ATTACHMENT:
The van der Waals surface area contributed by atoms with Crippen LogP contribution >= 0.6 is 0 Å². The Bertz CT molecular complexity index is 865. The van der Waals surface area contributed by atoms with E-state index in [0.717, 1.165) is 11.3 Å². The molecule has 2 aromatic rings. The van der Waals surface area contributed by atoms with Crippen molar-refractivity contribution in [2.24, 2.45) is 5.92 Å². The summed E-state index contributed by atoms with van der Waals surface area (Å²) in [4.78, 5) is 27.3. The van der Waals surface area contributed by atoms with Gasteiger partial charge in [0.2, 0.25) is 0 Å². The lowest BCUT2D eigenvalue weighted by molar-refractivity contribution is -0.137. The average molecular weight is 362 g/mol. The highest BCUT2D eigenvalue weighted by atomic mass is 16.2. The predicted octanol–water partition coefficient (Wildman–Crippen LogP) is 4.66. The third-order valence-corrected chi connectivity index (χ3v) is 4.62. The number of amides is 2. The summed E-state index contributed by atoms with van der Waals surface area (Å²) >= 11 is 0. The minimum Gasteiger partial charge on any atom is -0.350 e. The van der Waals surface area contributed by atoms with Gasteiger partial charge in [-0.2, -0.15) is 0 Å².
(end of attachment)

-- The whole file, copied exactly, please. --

The van der Waals surface area contributed by atoms with Crippen LogP contribution >= 0.6 is 0 Å². The Bertz CT molecular complexity index is 865. The van der Waals surface area contributed by atoms with E-state index in [0.717, 1.165) is 11.3 Å². The molecule has 2 aromatic rings. The van der Waals surface area contributed by atoms with Crippen molar-refractivity contribution in [2.24, 2.45) is 5.92 Å². The summed E-state index contributed by atoms with van der Waals surface area (Å²) in [4.78, 5) is 27.3. The van der Waals surface area contributed by atoms with Gasteiger partial charge in [0.2, 0.25) is 0 Å². The lowest BCUT2D eigenvalue weighted by molar-refractivity contribution is -0.137. The average molecular weight is 362 g/mol. The highest BCUT2D eigenvalue weighted by atomic mass is 16.2. The predicted octanol–water partition coefficient (Wildman–Crippen LogP) is 4.66. The third-order valence-corrected chi connectivity index (χ3v) is 4.62. The number of amides is 2. The summed E-state index contributed by atoms with van der Waals surface area (Å²) >= 11 is 0. The minimum Gasteiger partial charge on any atom is -0.350 e. The van der Waals surface area contributed by atoms with Gasteiger partial charge in [-0.2, -0.15) is 0 Å².